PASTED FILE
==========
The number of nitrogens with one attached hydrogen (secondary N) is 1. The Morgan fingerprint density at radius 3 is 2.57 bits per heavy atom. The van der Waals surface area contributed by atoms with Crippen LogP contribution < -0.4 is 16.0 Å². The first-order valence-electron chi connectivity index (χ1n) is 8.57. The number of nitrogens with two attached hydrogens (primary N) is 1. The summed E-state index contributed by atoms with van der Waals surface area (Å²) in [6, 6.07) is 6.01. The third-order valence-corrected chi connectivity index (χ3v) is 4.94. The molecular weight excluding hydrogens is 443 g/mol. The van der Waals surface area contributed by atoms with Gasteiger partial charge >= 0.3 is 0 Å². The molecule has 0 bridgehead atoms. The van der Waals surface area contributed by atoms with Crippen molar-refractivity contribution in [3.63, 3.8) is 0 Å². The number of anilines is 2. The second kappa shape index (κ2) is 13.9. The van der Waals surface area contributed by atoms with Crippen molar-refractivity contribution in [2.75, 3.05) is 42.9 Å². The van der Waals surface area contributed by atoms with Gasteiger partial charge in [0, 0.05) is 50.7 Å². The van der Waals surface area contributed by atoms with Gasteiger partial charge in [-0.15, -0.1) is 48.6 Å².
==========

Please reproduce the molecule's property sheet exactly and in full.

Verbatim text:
The number of nitrogens with one attached hydrogen (secondary N) is 1. The Morgan fingerprint density at radius 3 is 2.57 bits per heavy atom. The van der Waals surface area contributed by atoms with Crippen LogP contribution < -0.4 is 16.0 Å². The first-order valence-electron chi connectivity index (χ1n) is 8.57. The number of nitrogens with two attached hydrogens (primary N) is 1. The summed E-state index contributed by atoms with van der Waals surface area (Å²) in [6, 6.07) is 6.01. The third-order valence-corrected chi connectivity index (χ3v) is 4.94. The molecular weight excluding hydrogens is 443 g/mol. The van der Waals surface area contributed by atoms with Gasteiger partial charge >= 0.3 is 0 Å². The molecule has 0 bridgehead atoms. The van der Waals surface area contributed by atoms with Crippen molar-refractivity contribution in [3.63, 3.8) is 0 Å². The number of anilines is 2. The second kappa shape index (κ2) is 13.9. The van der Waals surface area contributed by atoms with Crippen molar-refractivity contribution in [2.75, 3.05) is 42.9 Å². The van der Waals surface area contributed by atoms with Gasteiger partial charge in [0, 0.05) is 50.7 Å². The van der Waals surface area contributed by atoms with Gasteiger partial charge in [-0.15, -0.1) is 48.6 Å².